I say if he can’t revive the engagement with an old ring

DEAR MISS MANNERS: A friend of mine was engaged for months. Then she and her fiance had a misunderstanding and he asked for the ring back. She returned it.

He has since found the error of his ways and gave her the ring again.

I say she needs a new ring, or at least an altered one — have that one remounted or somehow changed. After all, he wouldn’t use a ring he had first given to someone else. I say when he asked for it back, it terminated the contract of marriage, and therefore this is a new engagement and needs a new ring.

Who is right?

GENTLE READER: Are you planning to be part of this marriage? Or are you only the couple’s jeweler?

Perhaps the couple sees that ring as symbolizing the welcome return of the harmony of their early engagement. Or as a rock that remains solid despite any troubles.

In any case, Miss Manners does not consider pressing your unpleasant theory of The Tainted Ring to be an act of friendship.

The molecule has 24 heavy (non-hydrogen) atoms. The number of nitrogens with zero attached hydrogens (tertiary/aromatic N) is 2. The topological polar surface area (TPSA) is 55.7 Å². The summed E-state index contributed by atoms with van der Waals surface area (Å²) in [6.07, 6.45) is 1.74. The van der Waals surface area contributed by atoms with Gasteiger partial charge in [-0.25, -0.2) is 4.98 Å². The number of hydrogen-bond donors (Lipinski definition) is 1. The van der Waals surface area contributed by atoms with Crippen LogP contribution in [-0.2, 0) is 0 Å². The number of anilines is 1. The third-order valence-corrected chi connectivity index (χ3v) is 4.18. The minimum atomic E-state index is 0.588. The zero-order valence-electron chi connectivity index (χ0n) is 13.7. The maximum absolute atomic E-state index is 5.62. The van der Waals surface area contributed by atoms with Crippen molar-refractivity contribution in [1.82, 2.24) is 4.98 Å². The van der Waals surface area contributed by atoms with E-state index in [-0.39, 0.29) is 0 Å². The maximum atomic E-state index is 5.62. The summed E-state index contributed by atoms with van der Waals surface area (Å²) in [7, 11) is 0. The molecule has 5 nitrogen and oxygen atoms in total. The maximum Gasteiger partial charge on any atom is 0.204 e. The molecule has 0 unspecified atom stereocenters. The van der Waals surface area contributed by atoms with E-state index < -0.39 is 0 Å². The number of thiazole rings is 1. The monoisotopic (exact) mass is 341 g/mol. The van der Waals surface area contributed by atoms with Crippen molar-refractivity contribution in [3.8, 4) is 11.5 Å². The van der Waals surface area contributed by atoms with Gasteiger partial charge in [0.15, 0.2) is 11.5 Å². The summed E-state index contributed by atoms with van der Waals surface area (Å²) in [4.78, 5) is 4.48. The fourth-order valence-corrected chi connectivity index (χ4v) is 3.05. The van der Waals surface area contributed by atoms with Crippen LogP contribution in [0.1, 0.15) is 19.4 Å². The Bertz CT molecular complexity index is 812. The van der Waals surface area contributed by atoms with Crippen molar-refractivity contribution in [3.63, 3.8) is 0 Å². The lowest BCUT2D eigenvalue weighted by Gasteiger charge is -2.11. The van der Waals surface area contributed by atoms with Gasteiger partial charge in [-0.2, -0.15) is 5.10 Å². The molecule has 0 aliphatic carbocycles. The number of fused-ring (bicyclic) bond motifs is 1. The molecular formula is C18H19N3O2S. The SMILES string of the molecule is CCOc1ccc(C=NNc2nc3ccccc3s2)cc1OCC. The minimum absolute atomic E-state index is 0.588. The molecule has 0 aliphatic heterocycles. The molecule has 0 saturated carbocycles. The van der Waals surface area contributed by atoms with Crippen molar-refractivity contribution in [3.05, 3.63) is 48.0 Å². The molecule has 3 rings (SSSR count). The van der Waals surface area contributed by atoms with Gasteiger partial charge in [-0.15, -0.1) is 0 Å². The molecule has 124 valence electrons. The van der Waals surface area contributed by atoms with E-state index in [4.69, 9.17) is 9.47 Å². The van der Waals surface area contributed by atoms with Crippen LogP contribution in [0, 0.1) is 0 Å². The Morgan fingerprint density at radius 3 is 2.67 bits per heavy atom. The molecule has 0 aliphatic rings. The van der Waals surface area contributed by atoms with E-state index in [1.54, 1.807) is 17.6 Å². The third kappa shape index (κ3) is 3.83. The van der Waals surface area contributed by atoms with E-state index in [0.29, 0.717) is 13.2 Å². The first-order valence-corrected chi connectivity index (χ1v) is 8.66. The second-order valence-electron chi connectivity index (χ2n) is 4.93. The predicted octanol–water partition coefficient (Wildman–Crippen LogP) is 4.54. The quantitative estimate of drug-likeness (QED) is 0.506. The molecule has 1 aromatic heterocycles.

DEAR MISS MANNERS: I’m pregnant and want to have a party celebrating this new stage in life.

I do not want any gifts. I do not want the burden of hosting to fall on another person. I definitely do not want to do a gimmicky “gender reveal.” I just want to host a party celebrating this moment.

What on earth do I call this party? It’s not a shower; it’s not a gender reveal. What is a name for this party that conveys the purpose without being clunky?

GENTLE READER: Why do people believe that parties have to have names? Probably because the name suggests that presents are due.

But that is not your intention, and there is no

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